They built homes first of logs and later of native stone; they raised flax, built looms and set up their spinning wheels. Many were accustomed to growing vines and when they saw wild grapes, they establishing vineyards. The official seal of Germantown bea rs at its center a trifolium having a grape vine on one leaf, flax blossoms on another and a weaver's spool on a third with the inscription "Vinum, Linum et Textrinum," to show that the people lived from grapes, flax, and trade. The Germantown Fair, first held in 1701 became a center of exhibiting and selling the products of these craftsmen.
Penn had advised the new settlers not to reside on scattered farms, but to follow the European pattern of living together in a town. By the end of the 1600s Germantown had a wide Main Street bordered by peach trees, a central market and on opposite ends of town were burial grounds. Along the several streams were a number of mills. More than fifty families built spacious farm buildings and tended their three acre town plots growing vegetables and flowers. The fields of the town lay to the north and south. These Germans had a love and respect for the land unequaled by other immigrants and so they gained the reputation for caring for the land exceedingly well.
In a few years the population of Germantown had increased so that additions were made: Kriegsheim with 884 acres (named for the home of the Palatine Quakers), Sommerhausen with 900 acres (in honor of Pastorius' birthplace), and Crefeld with 1166 acres were added to the 2750 acres of Germantown. All were on the same road; Germantown was the nearest to Philadelphia and Crefeld was beyond Chestnut Hill in present Montgomery County.
On August 12, 1689 Germantown was incorporated and its first burgomaster, Pastorius, made many lasting contributions to the community. Among them he is credited with the establishment of a school system in which he became a teacher. Since Mennonites considered education important, school houses were often built first with worship held there until meetinghouses could be built. Another of Pastorius's contributions was the writing of the first resolution in America against Negro slavery*. As Germantown prospered, its administration, founded on self government and civic responsibility, became a model for later German settlements in America.
In 1883 America remembered the Germantown settlement and on Thanksgiving, November 29, 1884 William Penn's statue was completed in Philadelphia. Today one can visit the rebuilt home of Penn called Pennsbury Manor which is about 26 miles from Philadelphia.
In 1983 ceremonies were held throughout the U.S. to commemorate the first organized settlement and books were published to tell the story of German-American involvement in the founding and development of America. The U.S. and Germany issued postage stamps of the ship Concord to salute the courage, stamina, and motivation of those immigrants and all who followed in their footsteps.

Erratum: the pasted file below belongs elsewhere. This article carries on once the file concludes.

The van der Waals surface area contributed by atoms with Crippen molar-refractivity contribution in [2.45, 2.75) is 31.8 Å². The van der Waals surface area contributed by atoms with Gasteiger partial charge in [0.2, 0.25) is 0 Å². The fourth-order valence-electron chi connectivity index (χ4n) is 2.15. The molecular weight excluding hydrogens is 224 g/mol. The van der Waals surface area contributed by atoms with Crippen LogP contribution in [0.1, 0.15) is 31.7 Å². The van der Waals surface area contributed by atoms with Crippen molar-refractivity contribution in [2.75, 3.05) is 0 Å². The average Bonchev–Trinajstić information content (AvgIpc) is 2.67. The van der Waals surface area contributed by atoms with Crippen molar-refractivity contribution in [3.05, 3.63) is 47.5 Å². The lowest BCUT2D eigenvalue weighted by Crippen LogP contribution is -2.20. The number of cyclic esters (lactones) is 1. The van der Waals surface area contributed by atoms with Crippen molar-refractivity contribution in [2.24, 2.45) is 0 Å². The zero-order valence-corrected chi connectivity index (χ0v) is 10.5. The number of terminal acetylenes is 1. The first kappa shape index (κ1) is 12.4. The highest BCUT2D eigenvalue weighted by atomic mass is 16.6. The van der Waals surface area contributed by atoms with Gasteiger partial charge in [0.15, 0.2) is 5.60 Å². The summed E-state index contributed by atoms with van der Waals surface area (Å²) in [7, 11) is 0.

On this 300th anniversary of the arrival of the German pioneers the home of the father of Franz Daniel Pastorius in Germany was acquired by the Pastorius Home Association. The historic building was restored to its original charm by a combined, voluntary effort of German and American citizens. It contains a lecture hall, library, and facilities for guests. The home is open all year round for travelers, and educational programs are scheduled throughout the year.
Since 1983 several landmarks in Germantown have been restored, among them Rittenhouse Square which marks's America's first paper mill, established by Wilhelm Rittenhouse in 1690. A U.S. postcard was also issued showing the Rittenhouse mill.
In 1988, under the leadership of the Greater Germantown Housing Development Corporation, the Germantown community initiated a comprehensive economic development program for the area which was suffering urban decay. Plans called for the renovation of the 4 9 houses along Germantown Avenue and the creation of new job-producing enterprises in the neighborhood. In the center was to be a town square and historic park dedicated to the 1688 slavery protest and to the thirteen pioneer families. It was also fitting that thirteen "family trees" were planted.
On a marker, previously placed for the families in Germantown, is written: In commemoration of the Landing of the German Colonists, October 6, 1683, FRANZ DANIEL PASTORIUS, Dirk, Herman, Abraham Op Den Graeff*, Tuenes Kunders, Lenert Arens, Reinert Tisen, Wilhelm Strepers, Jan Lensen, Peter Keurlis, Jan Siemens, Johann Bleikers, Abraham Tuenes and Jan Lueken with their families.
* Betty Randall is a descendant of Abraham op den Graeff, one of the original Krefelders, who was also one of the signers of the "Protest Against Slavery."
Ms. Randall was a long-time member of IGHS and also a member of the DAR.
Information taken from articles in: Krefeld Immigrants and Their Descendants, Links Genealogy Publications, Sacramento, CA, Iris Cater Jones Editor (ISSN 0883-7961)
- Facsimiles of the First Protest against Slavery
- German Quakers and origins of the Abolition movement in Pennsylvania as early as 1688.
GERMAN-AMERICANS AND SLAVERY
- Many Forty-Eighters were involved in the struggle against slavery and in the Civil War.
- Carl Schurz, "Report on the Condition of the South," December 1865 (U.S. Senate Exec. Doc.)
- German-American Songbook describing the fight against slavery.
- German-Americans and The Louisville Platform.
- 3rd Regiment Missouri Volunteers (US): German immigrants in the Civil War
- There was also a small minority of Deutsche in den Diensten der Konfoederation.
- German-American Cartoonist Thomas Nast pleaded equal rights for slaves and all minorities.
- German-Americans also experienced anti-German sentiment, discrimination and even violence.